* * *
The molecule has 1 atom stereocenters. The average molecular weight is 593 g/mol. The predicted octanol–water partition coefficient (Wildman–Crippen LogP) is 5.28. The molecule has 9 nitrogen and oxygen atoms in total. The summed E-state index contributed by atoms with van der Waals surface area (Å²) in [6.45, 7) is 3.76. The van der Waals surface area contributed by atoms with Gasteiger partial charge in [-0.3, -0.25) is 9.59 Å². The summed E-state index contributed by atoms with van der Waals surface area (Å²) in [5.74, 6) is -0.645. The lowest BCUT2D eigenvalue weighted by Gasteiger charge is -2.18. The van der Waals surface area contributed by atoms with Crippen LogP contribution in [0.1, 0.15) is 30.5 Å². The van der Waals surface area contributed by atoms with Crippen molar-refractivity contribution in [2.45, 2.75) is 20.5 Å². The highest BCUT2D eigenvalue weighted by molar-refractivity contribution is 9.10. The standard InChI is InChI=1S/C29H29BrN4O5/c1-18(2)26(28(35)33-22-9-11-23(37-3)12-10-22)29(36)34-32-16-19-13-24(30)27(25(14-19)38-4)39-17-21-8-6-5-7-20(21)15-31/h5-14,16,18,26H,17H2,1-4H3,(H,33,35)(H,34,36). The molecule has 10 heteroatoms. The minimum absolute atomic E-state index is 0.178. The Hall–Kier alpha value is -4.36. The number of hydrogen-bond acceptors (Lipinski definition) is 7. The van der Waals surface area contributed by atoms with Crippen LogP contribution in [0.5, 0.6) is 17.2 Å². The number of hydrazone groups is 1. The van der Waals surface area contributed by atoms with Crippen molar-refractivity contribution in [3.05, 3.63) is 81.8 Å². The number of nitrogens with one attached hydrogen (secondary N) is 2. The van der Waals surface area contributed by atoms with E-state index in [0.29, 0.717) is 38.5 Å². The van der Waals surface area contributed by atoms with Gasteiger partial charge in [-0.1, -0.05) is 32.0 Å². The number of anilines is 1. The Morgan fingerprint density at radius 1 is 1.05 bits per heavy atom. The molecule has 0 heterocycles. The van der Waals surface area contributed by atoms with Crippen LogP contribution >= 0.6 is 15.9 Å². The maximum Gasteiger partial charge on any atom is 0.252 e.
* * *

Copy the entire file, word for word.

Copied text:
The molecule has 1 atom stereocenters. The average molecular weight is 593 g/mol. The predicted octanol–water partition coefficient (Wildman–Crippen LogP) is 5.28. The molecule has 9 nitrogen and oxygen atoms in total. The summed E-state index contributed by atoms with van der Waals surface area (Å²) in [6.45, 7) is 3.76. The van der Waals surface area contributed by atoms with Gasteiger partial charge in [-0.3, -0.25) is 9.59 Å². The summed E-state index contributed by atoms with van der Waals surface area (Å²) in [5.74, 6) is -0.645. The lowest BCUT2D eigenvalue weighted by Gasteiger charge is -2.18. The van der Waals surface area contributed by atoms with Crippen LogP contribution in [0.1, 0.15) is 30.5 Å². The van der Waals surface area contributed by atoms with Crippen molar-refractivity contribution in [2.45, 2.75) is 20.5 Å². The highest BCUT2D eigenvalue weighted by molar-refractivity contribution is 9.10. The standard InChI is InChI=1S/C29H29BrN4O5/c1-18(2)26(28(35)33-22-9-11-23(37-3)12-10-22)29(36)34-32-16-19-13-24(30)27(25(14-19)38-4)39-17-21-8-6-5-7-20(21)15-31/h5-14,16,18,26H,17H2,1-4H3,(H,33,35)(H,34,36). The molecule has 10 heteroatoms. The minimum absolute atomic E-state index is 0.178. The Hall–Kier alpha value is -4.36. The number of hydrogen-bond acceptors (Lipinski definition) is 7. The van der Waals surface area contributed by atoms with Crippen LogP contribution in [0.5, 0.6) is 17.2 Å². The number of hydrazone groups is 1. The van der Waals surface area contributed by atoms with Crippen molar-refractivity contribution in [3.05, 3.63) is 81.8 Å². The number of nitrogens with one attached hydrogen (secondary N) is 2. The van der Waals surface area contributed by atoms with E-state index in [0.29, 0.717) is 38.5 Å². The van der Waals surface area contributed by atoms with Gasteiger partial charge in [-0.1, -0.05) is 32.0 Å². The number of anilines is 1. The Morgan fingerprint density at radius 1 is 1.05 bits per heavy atom. The molecule has 0 heterocycles. The van der Waals surface area contributed by atoms with Crippen LogP contribution >= 0.6 is 15.9 Å². The maximum Gasteiger partial charge on any atom is 0.252 e.